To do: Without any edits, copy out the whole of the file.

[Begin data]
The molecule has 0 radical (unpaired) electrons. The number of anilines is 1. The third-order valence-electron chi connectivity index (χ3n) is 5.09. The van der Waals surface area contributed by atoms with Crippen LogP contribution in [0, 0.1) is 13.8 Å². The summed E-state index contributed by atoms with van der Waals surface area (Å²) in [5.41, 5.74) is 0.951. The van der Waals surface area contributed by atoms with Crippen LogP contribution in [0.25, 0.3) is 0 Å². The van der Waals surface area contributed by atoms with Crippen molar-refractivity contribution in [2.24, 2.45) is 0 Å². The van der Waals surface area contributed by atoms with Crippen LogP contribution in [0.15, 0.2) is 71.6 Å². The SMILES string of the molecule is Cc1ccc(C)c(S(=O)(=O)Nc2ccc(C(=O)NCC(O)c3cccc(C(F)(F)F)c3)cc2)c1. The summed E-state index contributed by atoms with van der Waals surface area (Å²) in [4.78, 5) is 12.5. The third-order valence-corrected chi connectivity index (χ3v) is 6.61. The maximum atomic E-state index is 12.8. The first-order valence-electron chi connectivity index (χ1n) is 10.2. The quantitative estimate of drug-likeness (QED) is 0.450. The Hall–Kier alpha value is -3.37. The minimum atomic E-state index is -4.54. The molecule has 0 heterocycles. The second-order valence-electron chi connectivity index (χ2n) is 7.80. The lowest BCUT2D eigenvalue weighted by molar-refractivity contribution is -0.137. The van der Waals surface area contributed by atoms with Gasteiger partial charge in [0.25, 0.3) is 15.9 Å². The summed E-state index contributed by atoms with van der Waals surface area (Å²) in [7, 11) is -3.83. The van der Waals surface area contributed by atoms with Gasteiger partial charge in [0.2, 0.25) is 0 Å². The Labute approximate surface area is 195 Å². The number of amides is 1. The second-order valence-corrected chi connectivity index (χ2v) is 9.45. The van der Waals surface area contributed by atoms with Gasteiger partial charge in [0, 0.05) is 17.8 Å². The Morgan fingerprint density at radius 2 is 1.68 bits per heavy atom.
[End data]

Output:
The molecule has 0 radical (unpaired) electrons. The number of anilines is 1. The third-order valence-electron chi connectivity index (χ3n) is 5.09. The van der Waals surface area contributed by atoms with Crippen LogP contribution in [0, 0.1) is 13.8 Å². The summed E-state index contributed by atoms with van der Waals surface area (Å²) in [5.41, 5.74) is 0.951. The van der Waals surface area contributed by atoms with Crippen LogP contribution in [0.25, 0.3) is 0 Å². The van der Waals surface area contributed by atoms with Crippen molar-refractivity contribution in [2.24, 2.45) is 0 Å². The van der Waals surface area contributed by atoms with Crippen LogP contribution in [0.15, 0.2) is 71.6 Å². The SMILES string of the molecule is Cc1ccc(C)c(S(=O)(=O)Nc2ccc(C(=O)NCC(O)c3cccc(C(F)(F)F)c3)cc2)c1. The summed E-state index contributed by atoms with van der Waals surface area (Å²) in [4.78, 5) is 12.5. The third-order valence-corrected chi connectivity index (χ3v) is 6.61. The maximum atomic E-state index is 12.8. The first-order valence-electron chi connectivity index (χ1n) is 10.2. The quantitative estimate of drug-likeness (QED) is 0.450. The Hall–Kier alpha value is -3.37. The minimum atomic E-state index is -4.54. The molecule has 0 heterocycles. The second-order valence-electron chi connectivity index (χ2n) is 7.80. The lowest BCUT2D eigenvalue weighted by molar-refractivity contribution is -0.137. The van der Waals surface area contributed by atoms with Gasteiger partial charge in [0.25, 0.3) is 15.9 Å². The summed E-state index contributed by atoms with van der Waals surface area (Å²) in [7, 11) is -3.83. The van der Waals surface area contributed by atoms with Gasteiger partial charge in [0.2, 0.25) is 0 Å². The Labute approximate surface area is 195 Å². The number of amides is 1. The second-order valence-corrected chi connectivity index (χ2v) is 9.45. The van der Waals surface area contributed by atoms with Gasteiger partial charge in [0, 0.05) is 17.8 Å². The Morgan fingerprint density at radius 2 is 1.68 bits per heavy atom.